Keizer Fire District

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“Back in 1947,” reminisces Rusty Teets, “if you had a fire, you had to run into Salem, with $45, hand it to the fire department and they would send out a fire truck. Of course, your house would be burned down by that time.”

Rusty Teets, Walt Robinson, owner of the lumber yard; Olin Brown who had the feed store; and John Coomler, who operated a hardware store, were among those who were concerned about the lack of fire protection for the Keizer area. An addition had been made to the Keizer School, and the community as a whole was experiencing a growth spurt after the close of World War II.

A meeting was called and enough interest was indicated to warrant circulation of petitions to form a Keizer fire district. After a concentrated effort, enough signatures were obtained, but when the time came to file them, Rusty found that there was a $30 filing fee. Six public-spirited Keizerites: Walter Adams, Paul Guile, Sonny Benson, Walt Robinson, and Rusty, each put in $5. That was the first of many, many $5 contributions.

During a door-to-door solicitation, people gave what they could, average donations being $5. By July 13, 1948, there was $192.50 in the kitty, and by the time the department was organized in November there was a total of $1,052.75.

This was enough to purchase from Onas and Helen Olson a half-acre lot for $800 on which to build a firehouse.

On July 7, 1948, the first board of directors for the Keizer Rural Fire Protection District was elected: H.P. (Rusty) Teets (president); Oscar Noren; Ray H. Lafky; Norman Brusven; and J. Calvin Mount, Secretary-Treasurer.

Rusty comments that, for some reason the new district’s credit was good, so the board ordered a Ford 500-gallon pumper from Nelson Equipment Co. of Portland.

On August 6 Walter Nystrom’s bid of $8,000 was accepted by the board for a 40′ x 60′ building. Nystrom was willing to wait for his money but his low bid did not include inside sealing, cabinets, or electrical wiring.

On November 29 the volunteer fire department was organized with 26 active firemen. Bill Johnson was selected by the board as fire chief and John Mekkers, assistant chief. Their salary was to be $50 a month, split equally, commencing when the department became active.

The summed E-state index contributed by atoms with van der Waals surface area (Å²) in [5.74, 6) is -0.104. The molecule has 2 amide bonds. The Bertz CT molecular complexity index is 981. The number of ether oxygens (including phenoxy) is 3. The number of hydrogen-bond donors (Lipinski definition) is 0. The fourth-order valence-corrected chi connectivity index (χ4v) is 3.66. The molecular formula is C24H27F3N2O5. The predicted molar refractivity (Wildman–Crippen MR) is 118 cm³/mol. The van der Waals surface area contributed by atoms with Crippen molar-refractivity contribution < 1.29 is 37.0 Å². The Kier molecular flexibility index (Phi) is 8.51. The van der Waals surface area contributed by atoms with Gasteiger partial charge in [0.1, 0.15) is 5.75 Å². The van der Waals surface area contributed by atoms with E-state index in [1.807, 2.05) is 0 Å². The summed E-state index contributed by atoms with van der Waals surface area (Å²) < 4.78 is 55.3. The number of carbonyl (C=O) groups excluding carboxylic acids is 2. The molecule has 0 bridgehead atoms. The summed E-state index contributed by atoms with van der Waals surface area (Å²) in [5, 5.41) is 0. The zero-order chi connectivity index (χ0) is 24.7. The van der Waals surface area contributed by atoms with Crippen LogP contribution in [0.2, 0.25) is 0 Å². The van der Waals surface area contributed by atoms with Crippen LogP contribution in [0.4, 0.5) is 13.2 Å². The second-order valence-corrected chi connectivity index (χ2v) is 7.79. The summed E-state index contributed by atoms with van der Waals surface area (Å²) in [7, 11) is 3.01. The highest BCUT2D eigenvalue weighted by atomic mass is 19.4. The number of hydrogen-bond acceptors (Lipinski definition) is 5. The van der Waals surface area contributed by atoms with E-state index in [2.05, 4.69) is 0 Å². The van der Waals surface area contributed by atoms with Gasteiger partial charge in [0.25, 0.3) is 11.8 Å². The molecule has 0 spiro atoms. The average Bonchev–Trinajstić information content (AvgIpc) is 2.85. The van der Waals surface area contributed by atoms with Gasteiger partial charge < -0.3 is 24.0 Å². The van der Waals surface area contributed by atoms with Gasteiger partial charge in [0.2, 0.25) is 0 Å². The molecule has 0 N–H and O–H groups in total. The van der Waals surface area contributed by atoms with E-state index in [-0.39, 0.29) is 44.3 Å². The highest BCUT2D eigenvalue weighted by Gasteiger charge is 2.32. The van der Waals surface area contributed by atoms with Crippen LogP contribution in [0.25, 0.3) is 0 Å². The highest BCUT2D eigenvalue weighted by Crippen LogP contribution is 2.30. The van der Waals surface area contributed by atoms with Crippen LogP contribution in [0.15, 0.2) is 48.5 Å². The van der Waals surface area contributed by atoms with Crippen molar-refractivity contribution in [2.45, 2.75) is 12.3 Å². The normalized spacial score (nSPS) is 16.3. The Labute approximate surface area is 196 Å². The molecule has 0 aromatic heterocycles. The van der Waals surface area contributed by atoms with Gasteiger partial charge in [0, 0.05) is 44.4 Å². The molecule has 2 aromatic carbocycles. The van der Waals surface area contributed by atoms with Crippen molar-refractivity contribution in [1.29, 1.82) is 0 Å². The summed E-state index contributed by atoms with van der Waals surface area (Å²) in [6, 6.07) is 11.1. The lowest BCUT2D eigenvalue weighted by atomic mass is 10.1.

In a special election Keizer residents approved the issuance of 10-year bonds for $20,000 for building and equipment. The bonds were sold February 18, 1949, at 3% interest.

The first alarm came that month for a fire at McDermot’s variety store near Keizer Corners.

When asked about the department’s early equipment, Rusty laughs and says, “You grabbed up your garden hose and ran like hell. Only five firemen had telephones then so when the siren blew, they spread the alarm. Didn’t have to worry about the fire spreading to the neighbor’s house though; in those days it was too far away.”

Rusty and Cal Mount drove the first truck down from Portland, and until the firehouse was built, it was housed under a lean-to at Bill Drakeley’s Keizer Lockers.

The Fire Belles, the firemen’s auxiliary, was formed that year with Mrs. Nellie Yung as president; Sally Orcutt, vice president; and Mrs. Olive Snook as secretary-treasurer Correspondent was Mrs. Charlotte Mekker. Red caps and red shoulder bands identified the group which completed many community projects in its 30 years of existence. it was the Fire Belles who did the actual telephoning when the siren blew, and during major alarms, made coffee and sandwiches for the men. hey helped however and when ever they could.

During the 1964 flood the National Board, sheriff';s office, and state police used the firehall as headquarters for their rescue operation. Helicopters brought flood victims to the open field across from the hall (now the Safeway parking lot). The Fire Belles put in long hours keeping people warm, dry, and fed during their stay.